Companies and firms who used to recruit from presidential administrations and brag when they were successful in poaching an aide are making the calculation that the risks of bringing on a Trump administration official outweigh the rewards, according to interviews with 10 current and former administration officials, top recruiters, and lobbyists who did not want to be named to talk candidly. BuzzFeed News reached out to them after previously reporting during an especially chaotic stretch for the Trump White House that some officials were trying to leave but finding their job prospects to be “pretty bleak.” That’s especially pronounced for more junior staff.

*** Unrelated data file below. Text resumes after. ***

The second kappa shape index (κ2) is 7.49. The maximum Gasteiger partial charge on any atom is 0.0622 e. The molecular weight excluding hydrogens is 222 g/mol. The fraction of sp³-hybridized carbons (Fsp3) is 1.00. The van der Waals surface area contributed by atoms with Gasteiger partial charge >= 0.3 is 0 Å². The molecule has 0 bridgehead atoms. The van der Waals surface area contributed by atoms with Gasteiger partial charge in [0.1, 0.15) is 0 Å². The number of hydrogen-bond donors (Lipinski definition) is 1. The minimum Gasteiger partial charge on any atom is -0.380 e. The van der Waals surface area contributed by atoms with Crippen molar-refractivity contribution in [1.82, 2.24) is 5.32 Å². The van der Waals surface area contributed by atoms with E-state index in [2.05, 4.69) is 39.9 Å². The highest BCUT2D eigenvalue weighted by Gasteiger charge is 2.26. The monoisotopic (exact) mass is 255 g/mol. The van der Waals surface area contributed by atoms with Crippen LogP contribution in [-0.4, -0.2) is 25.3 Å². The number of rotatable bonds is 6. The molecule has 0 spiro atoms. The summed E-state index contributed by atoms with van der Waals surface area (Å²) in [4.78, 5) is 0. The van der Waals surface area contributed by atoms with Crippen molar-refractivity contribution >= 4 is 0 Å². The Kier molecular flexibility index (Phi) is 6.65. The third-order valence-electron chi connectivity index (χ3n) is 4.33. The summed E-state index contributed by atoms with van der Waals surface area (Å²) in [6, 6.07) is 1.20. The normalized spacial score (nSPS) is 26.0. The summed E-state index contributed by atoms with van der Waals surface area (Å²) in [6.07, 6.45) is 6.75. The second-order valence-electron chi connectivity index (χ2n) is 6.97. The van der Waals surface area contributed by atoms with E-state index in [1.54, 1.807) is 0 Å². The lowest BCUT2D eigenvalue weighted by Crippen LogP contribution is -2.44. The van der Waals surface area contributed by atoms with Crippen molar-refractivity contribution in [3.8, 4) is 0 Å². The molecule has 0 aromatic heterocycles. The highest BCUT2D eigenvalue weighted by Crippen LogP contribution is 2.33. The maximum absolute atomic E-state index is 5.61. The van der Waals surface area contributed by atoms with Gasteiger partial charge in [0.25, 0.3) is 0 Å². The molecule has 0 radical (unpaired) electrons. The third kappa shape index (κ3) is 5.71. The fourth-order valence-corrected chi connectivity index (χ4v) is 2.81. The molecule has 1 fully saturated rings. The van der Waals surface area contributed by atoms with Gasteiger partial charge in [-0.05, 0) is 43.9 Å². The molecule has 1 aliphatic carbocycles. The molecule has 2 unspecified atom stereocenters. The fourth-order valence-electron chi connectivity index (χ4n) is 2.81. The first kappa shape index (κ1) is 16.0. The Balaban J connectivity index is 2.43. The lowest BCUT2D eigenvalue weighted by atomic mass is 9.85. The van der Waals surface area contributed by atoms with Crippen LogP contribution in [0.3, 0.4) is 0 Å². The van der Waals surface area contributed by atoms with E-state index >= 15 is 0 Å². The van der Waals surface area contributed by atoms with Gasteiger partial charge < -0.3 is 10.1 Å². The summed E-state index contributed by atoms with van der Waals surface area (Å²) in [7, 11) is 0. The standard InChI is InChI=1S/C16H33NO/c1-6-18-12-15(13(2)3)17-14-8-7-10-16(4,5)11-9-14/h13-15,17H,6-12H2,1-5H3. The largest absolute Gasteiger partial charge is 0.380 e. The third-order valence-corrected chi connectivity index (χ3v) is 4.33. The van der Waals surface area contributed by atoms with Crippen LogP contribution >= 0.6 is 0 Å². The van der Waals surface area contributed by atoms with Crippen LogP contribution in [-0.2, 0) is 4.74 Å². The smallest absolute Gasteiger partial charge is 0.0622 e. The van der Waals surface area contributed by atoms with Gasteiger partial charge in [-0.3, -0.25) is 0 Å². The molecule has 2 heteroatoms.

The leadership at a prominent, bipartisan Washington public affairs firm went as far as to make an active decision not to hire from the Trump White House because of the "reputational risk" associated with it, a former White House official was recently told. The official asked BuzzFeed News not to disclose the name of the firm.
In another case, a White House official said he was rejected out of the blue for a job after being given indications he would be hired and was explicitly told his affiliation with the Trump White House had been a problem for some at the company.
Annie Linskey at The Boston Globe:
Part of the problem, especially for the White House staffers who came from Trump’s ragtag campaign, is they don’t necessarily know how Washington works.
“There are not as many people who have the experience downtown,” said a Republican with ties to Trump who runs a lobbying firm.
The person has talked to some West Wing aides looking to jump ship and hasn’t been all that impressed. “When they talk about drafts, sometimes there’s a weak draft,” the lobbyist said. “This is a middle-of-the-road draft.”